The Rauch & Lang Carriage Company was an American electric automobile manufactured in Cleveland, Ohio, from 1905 to 1920 and Chicopee Falls, Massachusetts, from 1920 to 1932.[1][2]

The Rauch & Lang Carriage Co.
Baker R & L Co.
Rauch & Lang, Inc.
Founded1905; 119 years ago (1905)
FounderJacob Rauch and Charles E.J. Lang
Defunct1928; 96 years ago (1928)
HeadquartersCleveland, Ohio,
Automotive parts

History edit

Share of the Rauch & Lang Inc., issued 11. June 1920

The Rauch & Lang Carriage Company was incorporated in 1884, by Jacob Rauch and Charles E. J. Lang. Producing some of the best known and expensive carriages in Cleveland. The company entered the automotive business in 1903 by taking on the agency for the Buffalo Electric, and in 1905 offered an electric stanhope of its own manufacture.[2]

Electric Motor Cars edit

50 stanhopes, coupes and depot wagons were built in the first year. In 1907 Rauch & Lang bought out the Hertner Electric Company who supplied Rauch & Lang motors and controllers; John H. Hertner became chief engineer for the Rauch & Lang automobile department. From 1907 the company made all parts of its car in its own factory.[2]

Production increased annually, but In 1911 Rauch & Lang had endured being sued by the Baker Motor Vehicle Company for infringement of patent relating to the mounting of rear springs.[1]

Merger with Baker Electric edit

With declining electric car sales nationwide, by 1915 the two firms decided to merge. The Baker R. & L. Company was the result, though the firm became more popularly known as Baker-Raulang as did the cars.[1]

The Baker name continued only through 1916. Electric cars were available in several body styles, including some with four doors, which was unusual for an electric. A choice of front or back-seat steering was available.[2]

The Owen Magnetic was produced in the Baker R & L Company plants from 1916 to 1919. During 1919 a total of 700 Rauch & Lang electrics were built and the company entered automobile coach-building as Raulang Body Division of the Baker R & L Company. Another department was set-up to produce electric industrial trucks.[2][1]

Chicopee Falls edit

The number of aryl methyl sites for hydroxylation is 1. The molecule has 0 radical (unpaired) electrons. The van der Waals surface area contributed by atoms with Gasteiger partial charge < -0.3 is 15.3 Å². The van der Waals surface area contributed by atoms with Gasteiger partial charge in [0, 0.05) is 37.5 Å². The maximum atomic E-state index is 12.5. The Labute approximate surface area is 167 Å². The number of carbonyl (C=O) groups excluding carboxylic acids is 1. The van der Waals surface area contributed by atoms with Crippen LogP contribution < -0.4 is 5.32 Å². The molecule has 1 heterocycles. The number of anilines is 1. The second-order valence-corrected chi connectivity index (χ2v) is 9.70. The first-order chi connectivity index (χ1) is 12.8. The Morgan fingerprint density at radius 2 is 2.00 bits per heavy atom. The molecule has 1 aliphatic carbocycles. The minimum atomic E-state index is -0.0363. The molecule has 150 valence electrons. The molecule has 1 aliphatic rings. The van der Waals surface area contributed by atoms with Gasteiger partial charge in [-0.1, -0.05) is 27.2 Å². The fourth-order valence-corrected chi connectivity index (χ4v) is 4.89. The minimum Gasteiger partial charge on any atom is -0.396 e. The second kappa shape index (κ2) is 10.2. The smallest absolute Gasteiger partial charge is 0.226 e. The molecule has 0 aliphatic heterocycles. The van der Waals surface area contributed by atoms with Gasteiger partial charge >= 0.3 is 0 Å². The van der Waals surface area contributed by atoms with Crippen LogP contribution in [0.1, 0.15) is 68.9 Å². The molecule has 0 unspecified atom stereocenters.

In January 1920, Ray S. Deering, the president of the Stevens-Duryea Company of Chicopee Falls. Massachusetts announced that he had bought out the electric passenger car business of Baker R & L which he reorganized as Rauch & Lang, Inc. A new factory built next to the Stevens-Duryea plant in Chicopee Falls was occupied by Rauch & Lang.[1]

In 1922, Rauch & Lang, Inc. entered the taxicab field, with production of both electric and gasoline versions marketed under the initials of R & L. From 1923, taxicab production was the mainstay of the Rauch & Lang production. The electric taxi did not sell nearly as well, and the electric passenger cars were produced only in handfuls.[1]

From 1924 Rauch & Lang, Inc. was in financial trouble. An extension of time was granted, and the firm struggled on for a while longer. Late in 1928 half of the Rauch & Lang factory was leased to Moth Aircraft Corporation, and passenger car production ceased later that year.

Fate edit

Shortly before the 1929 Wall Street crash, an experimental 60 hp gas-electric was built at Rauch & Lang in collaboration with General Electric engineers. It was sold to Colonel E. H. R. Green, son of multi-millionaire Hetty Green. The stock market crash later that fall precluded any possible plans of production, but the third hybrid built in 1930 is extant. The company continued sporadic production of taxicab and coachwork into 1932.[1][2]

Gallery edit

See also edit

Other early electric vehicles edit

References edit

  1. ^ a b c d e f g Georgano, Nick (2001). The Beaulieu Encyclopedia of the Automobile (3 vol. ed.). Fitzroy Dearborn Publishers. ISBN 1-57958-293-1.
  2. ^ a b c d e f Kimes, Beverly Rae; Clark Jr., Henry Austin (1996). Standard Catalog of American Cars 1805-1942 (3rd ed.). Krause Publications. ISBN 978-0-87341-428-9.

External links edit